Flint Rehab has recently received an additional $1.72 million in financial grants from the National Institutes of Health (NIH) to enhance and test its FitMe device designed to aid recovery from stroke and TBI.
This recent grant, from the Eunice Kennedy Shriver National Institute of Child Health and Human Development (NICHD), adds to a total of almost $8 million in grant dollars for Flint Rehab over 8 years. The additional funds will be used over the next two and a half years to create functional modules to enhance the rehabilitation experience for stroke and traumatic brain injury (TBI) survivors using the FitMi, an exercise-sensing system featuring two wireless, puck-shaped devices designed to detect specific movement patterns made by the user.
The company will also use the funds to perform testing in collaboration with the University of California, Irvine, to compare the updated version of FitMi with prior versions to see the difference the enhancements will make for users, the company explains in a media release.
“This funding will enable Flint Rehab to continue to enhance the FitMi to provide survivors with the best possible way to build their recovery and to regain control over their usual daily activities,” says Dr Nizan Friedman, Flint Rehab co-founder and CEO, in the release.
In conjunction with University of California, Irvine, Flint Rehab will test which is more beneficial: performing functional exercise or only subcomponents of functional exercise. For example, per the release, the testing will examine whether the user benefits from performing repetitions involving normal daily activities, such as picking up a cup and drinking from it, or if it is better to exercise by simply reaching out to a target object, putting it toward their mouth, and then placing it back on the table.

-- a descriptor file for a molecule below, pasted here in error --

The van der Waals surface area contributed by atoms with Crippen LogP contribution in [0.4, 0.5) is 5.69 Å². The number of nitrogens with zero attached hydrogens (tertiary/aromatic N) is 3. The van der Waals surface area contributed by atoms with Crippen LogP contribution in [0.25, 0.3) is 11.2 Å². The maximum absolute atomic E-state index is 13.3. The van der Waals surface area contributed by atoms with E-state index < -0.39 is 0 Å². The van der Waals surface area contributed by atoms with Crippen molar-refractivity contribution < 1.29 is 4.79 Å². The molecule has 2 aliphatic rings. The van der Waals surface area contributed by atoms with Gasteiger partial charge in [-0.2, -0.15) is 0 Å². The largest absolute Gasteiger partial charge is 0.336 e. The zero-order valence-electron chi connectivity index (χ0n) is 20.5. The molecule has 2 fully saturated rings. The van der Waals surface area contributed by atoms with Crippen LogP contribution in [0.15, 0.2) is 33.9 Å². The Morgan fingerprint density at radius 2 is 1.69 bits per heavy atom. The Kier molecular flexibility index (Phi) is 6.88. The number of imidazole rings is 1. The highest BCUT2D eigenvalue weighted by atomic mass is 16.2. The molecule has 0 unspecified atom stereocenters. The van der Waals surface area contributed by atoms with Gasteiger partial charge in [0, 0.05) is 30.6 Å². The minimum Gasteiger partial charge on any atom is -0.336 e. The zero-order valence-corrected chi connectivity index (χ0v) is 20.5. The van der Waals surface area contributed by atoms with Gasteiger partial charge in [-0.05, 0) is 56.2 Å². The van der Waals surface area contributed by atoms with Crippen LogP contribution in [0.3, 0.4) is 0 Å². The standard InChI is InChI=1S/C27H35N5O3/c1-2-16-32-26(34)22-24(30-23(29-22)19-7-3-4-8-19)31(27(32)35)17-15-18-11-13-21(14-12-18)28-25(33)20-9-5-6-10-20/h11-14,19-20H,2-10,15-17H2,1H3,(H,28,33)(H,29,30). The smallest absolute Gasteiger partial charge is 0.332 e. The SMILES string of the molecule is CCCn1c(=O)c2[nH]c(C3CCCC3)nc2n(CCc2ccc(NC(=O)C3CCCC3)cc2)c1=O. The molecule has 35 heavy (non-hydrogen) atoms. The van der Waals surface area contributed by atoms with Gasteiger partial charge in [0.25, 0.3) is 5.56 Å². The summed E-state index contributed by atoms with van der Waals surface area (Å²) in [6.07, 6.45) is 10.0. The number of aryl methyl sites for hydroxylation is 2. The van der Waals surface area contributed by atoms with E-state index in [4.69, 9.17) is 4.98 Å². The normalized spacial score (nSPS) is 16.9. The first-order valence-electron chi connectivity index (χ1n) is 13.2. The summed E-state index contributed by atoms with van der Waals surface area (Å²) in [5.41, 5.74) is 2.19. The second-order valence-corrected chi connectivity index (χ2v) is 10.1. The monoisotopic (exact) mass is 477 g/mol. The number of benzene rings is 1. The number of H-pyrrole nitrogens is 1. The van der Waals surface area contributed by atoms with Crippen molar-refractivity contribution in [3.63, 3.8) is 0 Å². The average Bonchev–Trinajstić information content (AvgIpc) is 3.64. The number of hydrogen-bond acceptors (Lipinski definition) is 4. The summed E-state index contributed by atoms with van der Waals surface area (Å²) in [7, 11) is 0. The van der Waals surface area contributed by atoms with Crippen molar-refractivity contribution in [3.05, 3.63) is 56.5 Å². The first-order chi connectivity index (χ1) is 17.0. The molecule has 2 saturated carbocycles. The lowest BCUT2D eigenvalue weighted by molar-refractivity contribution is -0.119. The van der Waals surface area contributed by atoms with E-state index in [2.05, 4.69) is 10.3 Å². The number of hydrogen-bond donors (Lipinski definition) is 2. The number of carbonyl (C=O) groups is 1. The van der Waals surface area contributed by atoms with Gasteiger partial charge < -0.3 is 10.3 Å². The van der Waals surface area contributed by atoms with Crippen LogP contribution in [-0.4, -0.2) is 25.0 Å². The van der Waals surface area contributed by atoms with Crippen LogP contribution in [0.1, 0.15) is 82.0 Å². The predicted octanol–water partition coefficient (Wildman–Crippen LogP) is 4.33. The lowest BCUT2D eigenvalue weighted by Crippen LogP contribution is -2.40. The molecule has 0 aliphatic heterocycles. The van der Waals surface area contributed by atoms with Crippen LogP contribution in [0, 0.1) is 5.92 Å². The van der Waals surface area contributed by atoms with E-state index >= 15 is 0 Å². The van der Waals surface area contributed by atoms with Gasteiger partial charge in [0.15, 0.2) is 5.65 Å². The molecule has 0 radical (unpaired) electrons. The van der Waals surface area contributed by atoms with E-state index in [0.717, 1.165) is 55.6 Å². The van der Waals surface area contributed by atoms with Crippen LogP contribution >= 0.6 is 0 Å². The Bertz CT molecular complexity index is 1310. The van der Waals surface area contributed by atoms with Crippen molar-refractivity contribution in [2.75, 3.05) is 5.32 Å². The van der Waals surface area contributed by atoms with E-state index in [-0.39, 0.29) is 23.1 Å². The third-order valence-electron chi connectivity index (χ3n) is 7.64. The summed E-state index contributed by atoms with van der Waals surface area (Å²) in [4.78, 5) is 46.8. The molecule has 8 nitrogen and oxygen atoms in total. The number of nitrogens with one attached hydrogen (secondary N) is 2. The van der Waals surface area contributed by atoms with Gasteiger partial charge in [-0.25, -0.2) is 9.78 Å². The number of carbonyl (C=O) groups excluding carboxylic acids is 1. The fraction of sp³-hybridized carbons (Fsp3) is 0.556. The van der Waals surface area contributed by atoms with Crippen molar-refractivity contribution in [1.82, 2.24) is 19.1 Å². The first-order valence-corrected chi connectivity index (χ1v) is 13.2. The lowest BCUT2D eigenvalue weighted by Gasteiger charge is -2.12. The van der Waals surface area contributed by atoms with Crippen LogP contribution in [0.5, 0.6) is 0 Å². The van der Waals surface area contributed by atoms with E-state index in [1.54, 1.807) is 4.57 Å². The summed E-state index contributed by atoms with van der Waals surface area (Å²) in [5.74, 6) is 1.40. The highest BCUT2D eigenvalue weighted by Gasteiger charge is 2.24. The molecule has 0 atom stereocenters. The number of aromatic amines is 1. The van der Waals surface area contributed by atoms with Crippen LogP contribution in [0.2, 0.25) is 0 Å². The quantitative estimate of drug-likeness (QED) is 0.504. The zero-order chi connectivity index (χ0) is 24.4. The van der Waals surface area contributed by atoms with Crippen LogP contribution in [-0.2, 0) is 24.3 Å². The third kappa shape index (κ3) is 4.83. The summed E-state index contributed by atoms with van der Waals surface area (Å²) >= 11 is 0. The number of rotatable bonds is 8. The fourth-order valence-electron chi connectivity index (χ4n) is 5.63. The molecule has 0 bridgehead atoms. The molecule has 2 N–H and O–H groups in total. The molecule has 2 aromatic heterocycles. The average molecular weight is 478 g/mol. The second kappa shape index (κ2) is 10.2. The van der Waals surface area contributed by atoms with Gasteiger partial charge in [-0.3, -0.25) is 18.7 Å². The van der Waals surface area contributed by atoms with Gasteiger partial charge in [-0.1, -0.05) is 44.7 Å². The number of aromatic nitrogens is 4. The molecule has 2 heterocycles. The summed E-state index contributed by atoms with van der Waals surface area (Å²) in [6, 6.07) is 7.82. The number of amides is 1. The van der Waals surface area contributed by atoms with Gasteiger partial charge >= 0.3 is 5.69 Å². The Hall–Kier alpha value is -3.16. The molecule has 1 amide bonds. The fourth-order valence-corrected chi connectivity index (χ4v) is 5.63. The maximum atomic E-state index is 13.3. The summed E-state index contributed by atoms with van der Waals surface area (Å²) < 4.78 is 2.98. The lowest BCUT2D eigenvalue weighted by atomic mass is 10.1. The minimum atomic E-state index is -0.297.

Via an accompanying app, FitMi guides users through a comprehensive set of rehabilitation exercises for the full body. As users exercise, FitMi counts their repetitions, provides real-time feedback, and monitors their long-term progress.
FitMi can be used in conjunction with the MusicGlove, which is a sensorized glove promoting recovery of finger and hand movement. Stroke survivors use MusicGlove to exercise along with a music-based game, completing specific grips in time with notes that scroll down the screen.
Development of the FitMi, MusicGlove, and MiGo has all been funded by competitive grants from the NIH, including funding from the NICHD’s National Center for Medical Rehabilitation Research and the National Institute on Aging, and also from the Department of Education, per the release.
[Source(s): Flint Rehab, Business Wire]